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June 30, 2021updated 30 Sep 2022 10:24am

Agency photographer attempts to take back copyright in ‘game-changer’ lawsuit

By Charlotte Tobitt

A former photographer for Agence France-Presse (AFP) has filed a lawsuit against the news agency hoping to get rid of a clause that handed over his copyright in a case that a union has warned could “burn all journalists”.

Lisbon-based Francisco Leong first joined AFP as a stringer in 2005 and became staff in 2010. Since leaving the agency in 2019 he has been trying to retrieve his copyright because he believes the clause in his contract violated Portugal’s Journalist Statute and Code of Copyright, which give ultimate rights to journalistic work created in the course of employment to the creator.

Leong, 55, told Press Gazette: “It is a rule that stands above any individual contract and states that the copyright belongs to a journalist, period… on my contract with AFP there was a clause saying the copyright was for AFP. I believe this violates the law and therefore is null and void.”

But Leong’s union, Sindicato dos Jornalistas (SJ) in Portugal, warned AFP’s chosen defence could prove to be a “scorched-earth policy” that “threatens the livelihoods” of news photographers and agency journalists across Europe if it wins in an EU court.

According to the SJ, AFP’s defence argues that the news it distributes is in the public domain and does not deserve protection under copyright law as it constitutes “mere vehicles that broadcast to the public the set of facts that portray a particular daily event or news”.

AFP has also argued “mere news or photographs that merely report news events are not creative, do not possess originality, and, as such, do not deserve legal protection,” according to the SJ.

The union said this argument could threaten the right of AFP and other agencies such as Reuters and Getty to charge their clients for news journalism.

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Although the international Berne Convention on Intellectual Property does not cover “news of the day”, courts have generally seen this as excluding only the raw facts, not the manner in which journalists present them.

The SJ said: “…if the court rules in favour of AFP on this point, the business model of all news agencies will be put at risk, and thus the jobs of thousands of journalists. That is because if journalists lose protection over their work as it is not eligible for protection, logically their employers cannot claim protection over it either.”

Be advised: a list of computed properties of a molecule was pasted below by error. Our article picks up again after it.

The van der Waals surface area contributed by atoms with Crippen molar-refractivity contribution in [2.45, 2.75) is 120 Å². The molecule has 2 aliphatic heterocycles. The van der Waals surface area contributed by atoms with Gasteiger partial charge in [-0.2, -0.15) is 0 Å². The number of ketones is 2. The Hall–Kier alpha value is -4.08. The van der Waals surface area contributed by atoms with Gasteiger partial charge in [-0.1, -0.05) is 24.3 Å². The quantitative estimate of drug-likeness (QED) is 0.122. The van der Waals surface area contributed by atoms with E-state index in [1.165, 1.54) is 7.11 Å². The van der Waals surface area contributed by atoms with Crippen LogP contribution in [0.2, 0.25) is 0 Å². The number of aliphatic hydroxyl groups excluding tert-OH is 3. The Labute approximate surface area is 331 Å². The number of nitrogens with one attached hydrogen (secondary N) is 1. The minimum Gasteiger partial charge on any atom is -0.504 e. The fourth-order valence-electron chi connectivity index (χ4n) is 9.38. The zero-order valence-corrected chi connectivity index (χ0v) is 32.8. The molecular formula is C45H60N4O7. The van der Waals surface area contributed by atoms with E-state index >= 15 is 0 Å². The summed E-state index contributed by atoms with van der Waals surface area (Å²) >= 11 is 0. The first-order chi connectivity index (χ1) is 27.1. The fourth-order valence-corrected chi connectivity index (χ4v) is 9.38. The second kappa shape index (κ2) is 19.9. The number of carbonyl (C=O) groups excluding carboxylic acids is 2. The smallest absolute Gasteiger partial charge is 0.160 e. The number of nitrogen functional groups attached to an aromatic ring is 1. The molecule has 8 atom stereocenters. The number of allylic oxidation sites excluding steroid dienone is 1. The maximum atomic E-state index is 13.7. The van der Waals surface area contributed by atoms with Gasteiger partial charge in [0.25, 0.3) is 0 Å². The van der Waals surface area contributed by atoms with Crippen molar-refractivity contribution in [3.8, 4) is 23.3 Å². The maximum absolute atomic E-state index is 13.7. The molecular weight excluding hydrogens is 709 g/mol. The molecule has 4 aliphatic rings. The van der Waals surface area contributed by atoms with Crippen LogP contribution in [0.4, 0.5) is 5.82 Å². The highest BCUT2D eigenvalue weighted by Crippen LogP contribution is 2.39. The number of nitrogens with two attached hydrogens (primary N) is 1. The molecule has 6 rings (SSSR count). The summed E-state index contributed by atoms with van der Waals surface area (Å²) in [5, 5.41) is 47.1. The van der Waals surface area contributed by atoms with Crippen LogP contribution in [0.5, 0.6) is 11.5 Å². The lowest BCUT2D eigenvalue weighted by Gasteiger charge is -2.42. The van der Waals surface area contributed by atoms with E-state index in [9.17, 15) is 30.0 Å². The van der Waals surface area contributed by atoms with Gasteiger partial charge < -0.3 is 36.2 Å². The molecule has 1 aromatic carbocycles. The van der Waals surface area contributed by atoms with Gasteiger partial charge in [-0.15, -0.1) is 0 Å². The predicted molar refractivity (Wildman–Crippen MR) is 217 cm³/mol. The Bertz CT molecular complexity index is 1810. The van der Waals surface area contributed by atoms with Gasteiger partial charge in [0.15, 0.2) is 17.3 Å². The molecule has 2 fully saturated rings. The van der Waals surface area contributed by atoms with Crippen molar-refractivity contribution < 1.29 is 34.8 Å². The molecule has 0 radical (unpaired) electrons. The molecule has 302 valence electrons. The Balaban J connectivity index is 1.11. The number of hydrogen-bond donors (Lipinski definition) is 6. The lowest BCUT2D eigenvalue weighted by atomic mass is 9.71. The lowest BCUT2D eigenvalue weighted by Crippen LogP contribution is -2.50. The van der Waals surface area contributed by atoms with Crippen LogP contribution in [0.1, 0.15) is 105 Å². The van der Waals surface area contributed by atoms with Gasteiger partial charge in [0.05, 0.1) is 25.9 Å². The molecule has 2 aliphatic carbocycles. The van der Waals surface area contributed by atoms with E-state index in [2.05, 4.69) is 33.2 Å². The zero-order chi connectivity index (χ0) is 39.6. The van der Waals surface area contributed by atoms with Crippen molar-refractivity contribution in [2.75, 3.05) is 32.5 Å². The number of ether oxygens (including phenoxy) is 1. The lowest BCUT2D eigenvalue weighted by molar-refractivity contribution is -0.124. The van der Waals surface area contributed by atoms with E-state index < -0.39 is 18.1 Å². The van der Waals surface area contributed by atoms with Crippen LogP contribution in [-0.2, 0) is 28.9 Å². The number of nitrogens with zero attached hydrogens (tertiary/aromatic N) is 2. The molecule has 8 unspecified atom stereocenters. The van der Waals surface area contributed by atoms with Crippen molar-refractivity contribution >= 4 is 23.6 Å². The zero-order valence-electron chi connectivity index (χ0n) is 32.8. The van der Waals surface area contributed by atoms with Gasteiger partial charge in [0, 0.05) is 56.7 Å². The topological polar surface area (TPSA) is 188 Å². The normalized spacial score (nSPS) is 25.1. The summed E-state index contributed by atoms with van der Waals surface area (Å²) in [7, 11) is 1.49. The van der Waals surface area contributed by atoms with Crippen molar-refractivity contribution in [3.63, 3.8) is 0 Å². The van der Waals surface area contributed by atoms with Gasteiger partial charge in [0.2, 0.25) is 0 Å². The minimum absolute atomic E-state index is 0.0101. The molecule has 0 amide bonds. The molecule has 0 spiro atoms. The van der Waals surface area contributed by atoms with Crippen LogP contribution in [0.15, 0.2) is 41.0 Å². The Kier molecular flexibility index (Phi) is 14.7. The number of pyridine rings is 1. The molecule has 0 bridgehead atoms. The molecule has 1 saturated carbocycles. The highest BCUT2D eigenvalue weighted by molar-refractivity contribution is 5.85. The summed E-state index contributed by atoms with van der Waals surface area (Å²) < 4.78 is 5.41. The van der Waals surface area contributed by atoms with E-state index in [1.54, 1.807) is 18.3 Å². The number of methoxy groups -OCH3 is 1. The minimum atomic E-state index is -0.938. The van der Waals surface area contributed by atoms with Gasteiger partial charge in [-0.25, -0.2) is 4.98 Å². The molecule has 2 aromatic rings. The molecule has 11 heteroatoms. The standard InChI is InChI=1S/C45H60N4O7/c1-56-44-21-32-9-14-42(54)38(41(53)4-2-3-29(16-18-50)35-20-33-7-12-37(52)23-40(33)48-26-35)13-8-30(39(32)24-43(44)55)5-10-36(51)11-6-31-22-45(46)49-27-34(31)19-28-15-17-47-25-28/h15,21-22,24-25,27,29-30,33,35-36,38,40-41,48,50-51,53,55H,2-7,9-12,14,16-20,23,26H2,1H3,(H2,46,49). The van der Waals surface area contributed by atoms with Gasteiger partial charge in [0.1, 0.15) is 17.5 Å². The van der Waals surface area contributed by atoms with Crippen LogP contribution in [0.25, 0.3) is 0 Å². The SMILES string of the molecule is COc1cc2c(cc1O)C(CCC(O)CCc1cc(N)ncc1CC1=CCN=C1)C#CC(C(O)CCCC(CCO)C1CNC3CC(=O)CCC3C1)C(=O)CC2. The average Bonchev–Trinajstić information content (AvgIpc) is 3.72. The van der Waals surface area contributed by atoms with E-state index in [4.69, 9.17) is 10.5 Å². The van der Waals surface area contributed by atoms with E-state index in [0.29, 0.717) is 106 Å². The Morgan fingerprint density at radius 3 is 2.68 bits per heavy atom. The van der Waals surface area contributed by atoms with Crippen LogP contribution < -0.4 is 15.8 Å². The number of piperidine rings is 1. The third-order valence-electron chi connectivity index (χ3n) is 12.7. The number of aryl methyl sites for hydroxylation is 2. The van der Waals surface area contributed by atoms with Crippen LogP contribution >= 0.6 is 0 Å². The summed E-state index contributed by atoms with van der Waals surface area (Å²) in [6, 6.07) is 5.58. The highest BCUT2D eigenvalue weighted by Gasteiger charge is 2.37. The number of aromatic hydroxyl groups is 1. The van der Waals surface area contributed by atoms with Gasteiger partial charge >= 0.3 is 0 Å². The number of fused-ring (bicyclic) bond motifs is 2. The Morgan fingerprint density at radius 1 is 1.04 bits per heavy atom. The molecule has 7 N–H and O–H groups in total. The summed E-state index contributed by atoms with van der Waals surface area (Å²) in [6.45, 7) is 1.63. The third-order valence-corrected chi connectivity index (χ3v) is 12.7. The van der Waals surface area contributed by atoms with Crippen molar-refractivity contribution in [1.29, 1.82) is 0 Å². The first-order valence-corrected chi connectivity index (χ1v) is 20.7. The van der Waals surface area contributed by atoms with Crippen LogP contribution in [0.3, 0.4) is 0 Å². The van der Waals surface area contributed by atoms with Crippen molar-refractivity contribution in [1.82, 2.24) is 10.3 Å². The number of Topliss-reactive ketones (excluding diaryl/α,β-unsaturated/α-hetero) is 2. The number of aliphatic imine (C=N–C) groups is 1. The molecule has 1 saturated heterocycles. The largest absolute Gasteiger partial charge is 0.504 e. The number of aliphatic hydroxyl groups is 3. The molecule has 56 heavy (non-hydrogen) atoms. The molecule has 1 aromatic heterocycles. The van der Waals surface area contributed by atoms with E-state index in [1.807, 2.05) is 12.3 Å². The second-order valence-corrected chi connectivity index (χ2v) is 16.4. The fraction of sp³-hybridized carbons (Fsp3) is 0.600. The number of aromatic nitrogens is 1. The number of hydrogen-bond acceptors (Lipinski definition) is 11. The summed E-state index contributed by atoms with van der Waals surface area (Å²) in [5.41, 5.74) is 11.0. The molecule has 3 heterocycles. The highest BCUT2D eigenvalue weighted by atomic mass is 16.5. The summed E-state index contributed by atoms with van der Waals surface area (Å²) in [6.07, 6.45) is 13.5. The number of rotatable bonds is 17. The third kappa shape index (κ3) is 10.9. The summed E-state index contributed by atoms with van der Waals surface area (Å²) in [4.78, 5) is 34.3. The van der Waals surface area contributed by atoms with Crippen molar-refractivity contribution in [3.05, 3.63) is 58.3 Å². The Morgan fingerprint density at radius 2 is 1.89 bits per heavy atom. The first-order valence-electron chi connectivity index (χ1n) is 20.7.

Asked about its defence, a spokesperson for AFP told Press Gazette: “Francisco Leong’s photos are not in the public domain because the rights belong to AFP, regardless of whether they are subject to copyright under Portuguese law.”

AFP was also accused of discrimination because it does recognise copyright for journalists and photographers on French contracts.

The SJ has written to the International Federation of Journalists and European Federation of Journalists asking for support, saying: “AFP appears to be waging a scorched-earth policy against non-French staff.

“The risk is that journalists everywhere will get burned. We urge our fellow unions to make their members aware of this case and be prepared to defend our economic rights to our journalistic works.”

Leong told Press Gazette he is not seeking any money, saying: “I am claiming my copyright because AFP held my pictures after [I left] instead of sharing the profits with me same as the French photographers and keeping the money for themselves… I want justice.”

“AFP line of defence is so absurd, so selfish, so short-sighted, that it’s hard to believe,” he added, claiming that if the agency wins it would be a “game-changer”.

Leong has asked Lisbon’s Labor Court to intervene in the case before AFP’s defence can be heard but the hearing has been delayed from Thursday (24 June) until 6 October.

Picture: Jose Sena Goulao

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